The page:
National Crime Agency: 100 county lines networks in Wales
Around 100 "county lines" networks are supplying drugs into Welsh communities, according to the director general of the National Crime Agency (NCA).
Lynne Owens said officers were working hard to tackle them, but more resources were needed to combat the volume of serious and organised crime.
Barnardo's Cymru said vulnerable young people were being groomed by gangs.
UK security minister Ben Wallace said funding for policing and crime prevention had increased.
- Why county lines has hit Wales so hard
- Teenagers used by county lines drugs gangs 'rising'
- Birmingham teen trafficked boy to sell drugs in Llanelli
County lines sees gangs from cities such as London, Liverpool and Birmingham sell drugs in suburbs, towns and coastal areas, often recruiting local people, including teenagers.
Mr Wallace has been in Newport to discuss the recently launched serious and organised crime strategy, alongside representatives from the Welsh Government and police forces.
He warned high-level criminals were as active in rural villages as they were in cities.
The Home Office announced on Wednesday that South Wales Police would receive an extra £1.2m from the £100m Serious Violence Fund.
But Ms Owens told BBC Radio Wales' Good Morning Wales programme: "We know the whole of the public sector has been impacted by a reduction in funding."
"The volume and complexity of serious and organised crime is changing and therefore that needs investing in local police forces, in a regional capacity and the National Crime Agency."
The Home Office event in Newport also highlighted early intervention work in Wales aimed at diverting young people away from organised crime, including a project led by Barnardo's in the city.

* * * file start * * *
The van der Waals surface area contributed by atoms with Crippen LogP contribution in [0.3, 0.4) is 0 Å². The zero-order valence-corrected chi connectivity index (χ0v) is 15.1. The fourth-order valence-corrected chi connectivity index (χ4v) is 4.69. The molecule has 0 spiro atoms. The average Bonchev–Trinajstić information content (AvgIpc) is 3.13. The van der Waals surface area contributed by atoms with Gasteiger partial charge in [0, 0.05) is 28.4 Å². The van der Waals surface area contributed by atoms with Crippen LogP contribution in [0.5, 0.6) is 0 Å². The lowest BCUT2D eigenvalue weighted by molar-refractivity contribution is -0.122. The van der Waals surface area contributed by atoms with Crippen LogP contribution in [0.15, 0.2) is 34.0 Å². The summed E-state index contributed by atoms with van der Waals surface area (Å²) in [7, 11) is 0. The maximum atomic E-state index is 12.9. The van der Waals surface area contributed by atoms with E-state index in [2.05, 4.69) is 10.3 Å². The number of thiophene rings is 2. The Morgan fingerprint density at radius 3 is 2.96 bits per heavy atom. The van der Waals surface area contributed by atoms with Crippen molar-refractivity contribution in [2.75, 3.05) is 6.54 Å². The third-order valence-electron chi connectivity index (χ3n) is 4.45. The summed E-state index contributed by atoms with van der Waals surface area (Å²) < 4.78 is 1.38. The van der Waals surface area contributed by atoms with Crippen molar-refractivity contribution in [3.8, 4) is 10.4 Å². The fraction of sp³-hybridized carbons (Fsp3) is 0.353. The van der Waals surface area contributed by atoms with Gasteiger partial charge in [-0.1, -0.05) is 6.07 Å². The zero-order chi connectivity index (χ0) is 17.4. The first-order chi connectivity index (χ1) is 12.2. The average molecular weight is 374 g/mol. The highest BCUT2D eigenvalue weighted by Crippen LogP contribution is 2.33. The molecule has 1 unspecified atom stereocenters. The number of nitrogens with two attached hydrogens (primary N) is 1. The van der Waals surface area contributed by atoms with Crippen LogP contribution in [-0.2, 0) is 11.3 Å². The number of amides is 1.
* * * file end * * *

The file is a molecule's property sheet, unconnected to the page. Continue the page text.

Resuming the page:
Sarah Wallace, director of Barnardo's Cymru, said: "There are far fewer diversionary and support activities in our communities, whether they be rural or cities, and things cost - so to go to do activities they often cost.
"We need to be able to provide those free activities for any child or young person to access of a weekend or evening and austerity is playing its part. Our communities, our families are struggling."
She said some of the most vulnerable young people in Wales, such as those not engaging in school, were being groomed into criminal activity.
Jess Sharma, children's services manager for Barnardo's, said there were factors such as exposure to domestic violence at home, poor mental health and school exclusions that were common to a number of the young people they had been working with.
Cost of organised crime
|Organised crime type||Social & economic cost (£bn)|
|Child sexual exploitation||2.3|
|Slavery & human trafficking||2.3|
|Organised acquisitive crime||1.54|
|Organised immigration crime||0.07|
Charities St Giles Trust and Barnardo's are also working with children of secondary-school age who have been identified as being at risk. Barnardo's also provides support for their families.
The Welsh Government said it was committed to making the country safer through joint action and said its Families First programme supports parents and guardians.
Asked whether austerity had contributed to a rise in youngsters vulnerable to grooming by criminal gangs, Mr Wallace said: "I don't necessarily accept the premise that has made more vulnerable people.
"We increased funding by £1bn into policing. We announced last week £200m of youth investment funding into prevention, so we hear where there are pressures and we move money to meet those pressures.
"We will be asking for more money [in the next spending review], alongside Welsh Government, to make sure we try and have the resource needed in the long term to meet the challenges."